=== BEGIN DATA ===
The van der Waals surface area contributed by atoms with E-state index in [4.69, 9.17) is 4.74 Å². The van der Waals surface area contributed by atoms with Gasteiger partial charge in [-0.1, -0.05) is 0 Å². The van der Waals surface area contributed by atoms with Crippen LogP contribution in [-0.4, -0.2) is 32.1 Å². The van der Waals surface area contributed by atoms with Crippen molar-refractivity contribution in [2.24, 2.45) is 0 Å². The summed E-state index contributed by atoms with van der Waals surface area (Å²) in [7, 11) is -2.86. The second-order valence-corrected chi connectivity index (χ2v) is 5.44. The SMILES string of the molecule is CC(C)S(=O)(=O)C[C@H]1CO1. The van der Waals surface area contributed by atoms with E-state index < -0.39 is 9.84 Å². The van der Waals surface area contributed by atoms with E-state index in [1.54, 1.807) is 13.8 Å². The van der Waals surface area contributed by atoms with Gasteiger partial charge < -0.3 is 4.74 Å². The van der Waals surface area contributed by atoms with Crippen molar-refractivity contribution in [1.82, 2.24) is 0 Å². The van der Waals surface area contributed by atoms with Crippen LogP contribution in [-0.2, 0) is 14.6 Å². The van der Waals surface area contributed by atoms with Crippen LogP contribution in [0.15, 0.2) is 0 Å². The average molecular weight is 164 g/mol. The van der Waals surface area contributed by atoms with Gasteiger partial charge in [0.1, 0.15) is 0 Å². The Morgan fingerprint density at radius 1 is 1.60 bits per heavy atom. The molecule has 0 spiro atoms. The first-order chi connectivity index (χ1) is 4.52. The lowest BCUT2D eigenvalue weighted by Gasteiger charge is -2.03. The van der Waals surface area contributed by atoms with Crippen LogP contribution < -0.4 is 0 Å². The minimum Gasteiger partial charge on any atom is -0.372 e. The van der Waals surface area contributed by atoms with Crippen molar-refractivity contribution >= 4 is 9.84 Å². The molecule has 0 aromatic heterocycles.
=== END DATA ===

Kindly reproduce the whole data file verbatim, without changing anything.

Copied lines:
The van der Waals surface area contributed by atoms with E-state index in [4.69, 9.17) is 4.74 Å². The van der Waals surface area contributed by atoms with Gasteiger partial charge in [-0.1, -0.05) is 0 Å². The van der Waals surface area contributed by atoms with Crippen LogP contribution in [-0.4, -0.2) is 32.1 Å². The van der Waals surface area contributed by atoms with Crippen molar-refractivity contribution in [2.24, 2.45) is 0 Å². The summed E-state index contributed by atoms with van der Waals surface area (Å²) in [7, 11) is -2.86. The second-order valence-corrected chi connectivity index (χ2v) is 5.44. The SMILES string of the molecule is CC(C)S(=O)(=O)C[C@H]1CO1. The van der Waals surface area contributed by atoms with E-state index < -0.39 is 9.84 Å². The van der Waals surface area contributed by atoms with E-state index in [1.54, 1.807) is 13.8 Å². The van der Waals surface area contributed by atoms with Gasteiger partial charge < -0.3 is 4.74 Å². The van der Waals surface area contributed by atoms with Crippen molar-refractivity contribution in [1.82, 2.24) is 0 Å². The van der Waals surface area contributed by atoms with Crippen LogP contribution in [-0.2, 0) is 14.6 Å². The van der Waals surface area contributed by atoms with Crippen LogP contribution in [0.15, 0.2) is 0 Å². The average molecular weight is 164 g/mol. The van der Waals surface area contributed by atoms with Gasteiger partial charge in [0.1, 0.15) is 0 Å². The Morgan fingerprint density at radius 1 is 1.60 bits per heavy atom. The molecule has 0 spiro atoms. The first-order chi connectivity index (χ1) is 4.52. The lowest BCUT2D eigenvalue weighted by Gasteiger charge is -2.03. The van der Waals surface area contributed by atoms with Crippen LogP contribution < -0.4 is 0 Å². The minimum Gasteiger partial charge on any atom is -0.372 e. The van der Waals surface area contributed by atoms with Crippen molar-refractivity contribution >= 4 is 9.84 Å². The molecule has 0 aromatic heterocycles.